Regeneron Pharmaceuticals‘ stock took a double hit in January upon news that two companies are making progress on biosimilars of Eylea (aflibercept) treatment for age-related macular degeneration, diabetic macular edema, and other retinal diseases.
The first hit came on the second trading day of the New Year, when Momenta Pharmaceuticals and Mylan NV announced their joint development strategy for the proposed Eylea biosimilar, M710. The companies said they plan to initiate a pivotal clinical trial in patients in the first half of the year. Regeneron’s stock responded by falling more than 5% in a day, from around $394 to $374 a share.
Just as the stock price was recovering, reaching almost $392 a share, the website JD Supra reported that South Korea’s Alteogen released a study that showed its aflibercept biosimilar, ALT-L9, had demonstrated similarity to Eylea with no significant side effects in Michigan-based preclinical trials, and that it would file a New Drug Application with the Food and Drug Administration this year. Regeneron’s stock fell around 6%, closing last week at around $375. That’s still above its one-year low of $344.50 on January 30, 2017, but well below the one-year high of $522.02 in June.
While the stock rallied somewhat in the past few days, it slumped on Wednesday to close below $367.
Also, Germany’s Formycon has been working in partnership with Santo Holdings to develop another Eylea biosimilar, FYB203. The companies are also developing FYB201, a biosimilar of Genentech‘s Lucentis (ranibizumab), Eylea’s primary competitor.
Eylea comes off patent in 2022 in China and Japan, 2023 in the US, and 2025 in Europe.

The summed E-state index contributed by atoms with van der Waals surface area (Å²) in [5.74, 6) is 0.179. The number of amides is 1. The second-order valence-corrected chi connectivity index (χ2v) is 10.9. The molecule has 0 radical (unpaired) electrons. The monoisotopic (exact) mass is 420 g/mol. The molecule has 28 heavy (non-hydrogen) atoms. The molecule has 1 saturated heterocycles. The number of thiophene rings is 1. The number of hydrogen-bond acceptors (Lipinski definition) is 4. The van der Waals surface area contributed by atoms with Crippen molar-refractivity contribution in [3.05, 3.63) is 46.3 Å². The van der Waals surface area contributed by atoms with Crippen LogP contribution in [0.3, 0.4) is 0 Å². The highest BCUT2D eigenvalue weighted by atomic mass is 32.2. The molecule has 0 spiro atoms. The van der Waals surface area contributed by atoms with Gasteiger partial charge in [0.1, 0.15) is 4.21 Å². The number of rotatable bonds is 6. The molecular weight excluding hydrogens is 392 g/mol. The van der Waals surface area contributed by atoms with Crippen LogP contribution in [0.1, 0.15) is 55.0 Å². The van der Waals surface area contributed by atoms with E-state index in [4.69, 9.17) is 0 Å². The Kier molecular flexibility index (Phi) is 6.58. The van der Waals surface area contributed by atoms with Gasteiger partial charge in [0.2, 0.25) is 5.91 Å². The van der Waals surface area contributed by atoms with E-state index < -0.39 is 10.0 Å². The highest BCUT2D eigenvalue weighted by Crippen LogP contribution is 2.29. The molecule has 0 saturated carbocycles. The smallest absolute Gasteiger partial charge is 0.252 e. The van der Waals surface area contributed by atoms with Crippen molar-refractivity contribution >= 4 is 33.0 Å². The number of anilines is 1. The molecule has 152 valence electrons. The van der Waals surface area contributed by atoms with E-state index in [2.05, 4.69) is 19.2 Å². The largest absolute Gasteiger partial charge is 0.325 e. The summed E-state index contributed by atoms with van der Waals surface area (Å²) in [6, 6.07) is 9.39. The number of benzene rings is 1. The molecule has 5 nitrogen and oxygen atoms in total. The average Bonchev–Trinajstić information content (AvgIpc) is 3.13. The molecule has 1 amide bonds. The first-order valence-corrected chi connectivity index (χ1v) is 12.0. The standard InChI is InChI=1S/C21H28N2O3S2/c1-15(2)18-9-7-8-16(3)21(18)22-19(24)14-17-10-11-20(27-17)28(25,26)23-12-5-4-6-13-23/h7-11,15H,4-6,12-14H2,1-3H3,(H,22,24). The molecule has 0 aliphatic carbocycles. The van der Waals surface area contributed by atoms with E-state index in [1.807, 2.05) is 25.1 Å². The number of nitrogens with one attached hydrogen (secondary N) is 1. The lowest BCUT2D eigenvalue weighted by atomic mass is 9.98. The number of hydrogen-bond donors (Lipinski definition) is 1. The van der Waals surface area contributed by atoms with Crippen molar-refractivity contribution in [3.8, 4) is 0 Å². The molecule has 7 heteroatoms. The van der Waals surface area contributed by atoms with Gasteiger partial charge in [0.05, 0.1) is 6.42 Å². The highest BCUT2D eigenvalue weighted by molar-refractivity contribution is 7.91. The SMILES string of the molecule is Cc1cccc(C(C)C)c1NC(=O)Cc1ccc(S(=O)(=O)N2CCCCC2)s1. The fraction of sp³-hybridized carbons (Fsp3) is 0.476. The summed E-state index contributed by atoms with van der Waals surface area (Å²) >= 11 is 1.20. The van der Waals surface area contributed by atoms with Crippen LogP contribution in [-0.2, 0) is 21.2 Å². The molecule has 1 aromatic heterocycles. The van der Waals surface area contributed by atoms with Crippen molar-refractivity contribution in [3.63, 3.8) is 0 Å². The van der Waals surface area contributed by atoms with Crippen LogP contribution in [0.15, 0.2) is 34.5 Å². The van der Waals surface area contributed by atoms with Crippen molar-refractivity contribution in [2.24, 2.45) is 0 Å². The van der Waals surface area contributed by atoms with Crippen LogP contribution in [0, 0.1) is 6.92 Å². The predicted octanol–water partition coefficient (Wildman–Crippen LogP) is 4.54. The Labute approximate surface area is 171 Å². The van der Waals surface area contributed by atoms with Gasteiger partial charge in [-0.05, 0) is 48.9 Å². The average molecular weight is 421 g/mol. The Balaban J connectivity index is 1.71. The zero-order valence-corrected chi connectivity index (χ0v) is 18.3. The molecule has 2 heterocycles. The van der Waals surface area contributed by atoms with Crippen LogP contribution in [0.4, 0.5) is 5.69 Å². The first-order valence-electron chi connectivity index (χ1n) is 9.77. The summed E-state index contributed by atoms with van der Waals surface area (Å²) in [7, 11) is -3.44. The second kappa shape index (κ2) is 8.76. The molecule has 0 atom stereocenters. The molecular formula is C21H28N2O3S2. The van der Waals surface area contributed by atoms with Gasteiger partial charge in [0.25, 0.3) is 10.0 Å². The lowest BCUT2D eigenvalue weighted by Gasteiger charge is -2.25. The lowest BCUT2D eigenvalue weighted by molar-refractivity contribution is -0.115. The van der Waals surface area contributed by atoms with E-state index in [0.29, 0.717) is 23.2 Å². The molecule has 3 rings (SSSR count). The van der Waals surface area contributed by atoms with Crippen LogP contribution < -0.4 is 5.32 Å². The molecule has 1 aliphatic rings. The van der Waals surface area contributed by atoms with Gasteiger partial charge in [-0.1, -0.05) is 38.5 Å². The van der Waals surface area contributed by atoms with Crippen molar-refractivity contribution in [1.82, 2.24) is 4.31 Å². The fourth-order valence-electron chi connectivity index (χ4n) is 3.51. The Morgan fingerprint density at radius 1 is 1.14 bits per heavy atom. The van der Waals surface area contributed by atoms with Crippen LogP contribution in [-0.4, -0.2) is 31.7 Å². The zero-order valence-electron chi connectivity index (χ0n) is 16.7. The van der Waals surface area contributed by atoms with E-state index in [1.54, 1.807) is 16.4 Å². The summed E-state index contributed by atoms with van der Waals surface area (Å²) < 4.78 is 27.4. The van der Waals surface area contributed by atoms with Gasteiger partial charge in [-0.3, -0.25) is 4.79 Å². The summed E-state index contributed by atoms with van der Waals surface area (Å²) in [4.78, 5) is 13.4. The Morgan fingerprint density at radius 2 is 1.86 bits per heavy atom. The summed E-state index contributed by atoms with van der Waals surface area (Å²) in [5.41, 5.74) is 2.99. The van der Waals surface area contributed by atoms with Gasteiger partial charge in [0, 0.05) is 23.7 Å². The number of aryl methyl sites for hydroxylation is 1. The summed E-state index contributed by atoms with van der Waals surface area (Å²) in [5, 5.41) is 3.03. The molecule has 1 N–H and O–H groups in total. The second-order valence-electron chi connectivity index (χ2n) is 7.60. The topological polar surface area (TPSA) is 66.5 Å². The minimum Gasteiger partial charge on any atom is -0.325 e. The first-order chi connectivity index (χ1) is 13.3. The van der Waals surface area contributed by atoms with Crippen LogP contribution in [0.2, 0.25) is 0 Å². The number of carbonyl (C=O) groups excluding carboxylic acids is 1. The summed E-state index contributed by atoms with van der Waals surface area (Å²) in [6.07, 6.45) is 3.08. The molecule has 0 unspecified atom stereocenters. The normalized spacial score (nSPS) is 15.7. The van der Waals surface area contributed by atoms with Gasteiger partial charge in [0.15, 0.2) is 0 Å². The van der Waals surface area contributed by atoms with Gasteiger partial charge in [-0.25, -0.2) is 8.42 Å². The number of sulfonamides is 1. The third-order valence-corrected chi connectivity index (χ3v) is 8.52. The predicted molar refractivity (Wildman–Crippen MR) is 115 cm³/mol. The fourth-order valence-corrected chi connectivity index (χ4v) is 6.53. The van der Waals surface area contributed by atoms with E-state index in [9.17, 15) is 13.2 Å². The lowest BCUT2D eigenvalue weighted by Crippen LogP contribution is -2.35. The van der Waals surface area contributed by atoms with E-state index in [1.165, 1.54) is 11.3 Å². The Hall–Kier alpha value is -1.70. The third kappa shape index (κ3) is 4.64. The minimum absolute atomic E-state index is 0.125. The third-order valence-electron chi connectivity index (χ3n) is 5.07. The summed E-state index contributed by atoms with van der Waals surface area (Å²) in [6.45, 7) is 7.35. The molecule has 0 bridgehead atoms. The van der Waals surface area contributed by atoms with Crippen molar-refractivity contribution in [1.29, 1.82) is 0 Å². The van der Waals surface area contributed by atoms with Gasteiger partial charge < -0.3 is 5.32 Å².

Eylea Biosimilars Clinical Trials
It’s worth noting the Alteogen trial was in monkeys. They received injections of both Eylea and ALT-L9 four times every four weeks. After 13 weeks, the drugs showed similar efficacy and safety, according to a press release issued last week. Alteogen notes that ALT-L9 has been developed with its own composition and formulation to make it more resilient to high temperatures, which Alteogen hopes will achieve a longer shelf life than Eylea itself.
In 2014, Alteogen granted Kissei Pharmaceutical exclusive rights to develop and commercialize ALT-L9 in Japan. The Korean firm plans to roll out its Eylea copy in Japan and China in 2022 when the patents of the brand-name drug lapse.
The Momenta-Mylan clinical trial of M710 is to be a randomized, double-blind, active-control, multi-center study in patients with diabetic macular edema. The primary outcome is the comparable safety, efficacy, and immunogenicity of M710 with Eylea.
Lucentis Copycats Also in Works
Lucentis is also the subject of multiple biosimilar developers. In 2015, Intas Pharmaceuticals launched the Lucentis biosimilar Razumab in India. At least two other companies are developing Lucentis biosimilars: Pfenex for the US market; Apotex in Europe; and Samsung Bioepis is scheduled to begin a Phase III clinical trial of its Lucentis biosimilar, SB11, in April, according to ClinicalTrials.gov.
Lucentis patents expire earlier than Eylea’s: 2020 in the US and 2022 in Europe.
The Eylea biosimilar may prove more lucrative than the Lucentis copycats. An unnamed Alteogen official told The Investor, “We believe that our Eylea biosimilar will create higher market value than Lucentis biosimilar products as more patients opt for Eylea because it is more patient friendly due to a less-frequent dosing schedule.”
Ronny Gal, an analyst at Bernstein who follows biologics, told Retina Specialist magazine that a Lucentis biosimilar may be a risky venture because of the “clinical obsolescence” of the index biologic itself.
ThePharmaLetter.com reports that US Eylea sales rose 12% in the third quarter of 2017 to $953 million. Sales outside the US, which are booked by Bayer, rose 20%. In 2016, global net sales of Eylea were $5.2 billion.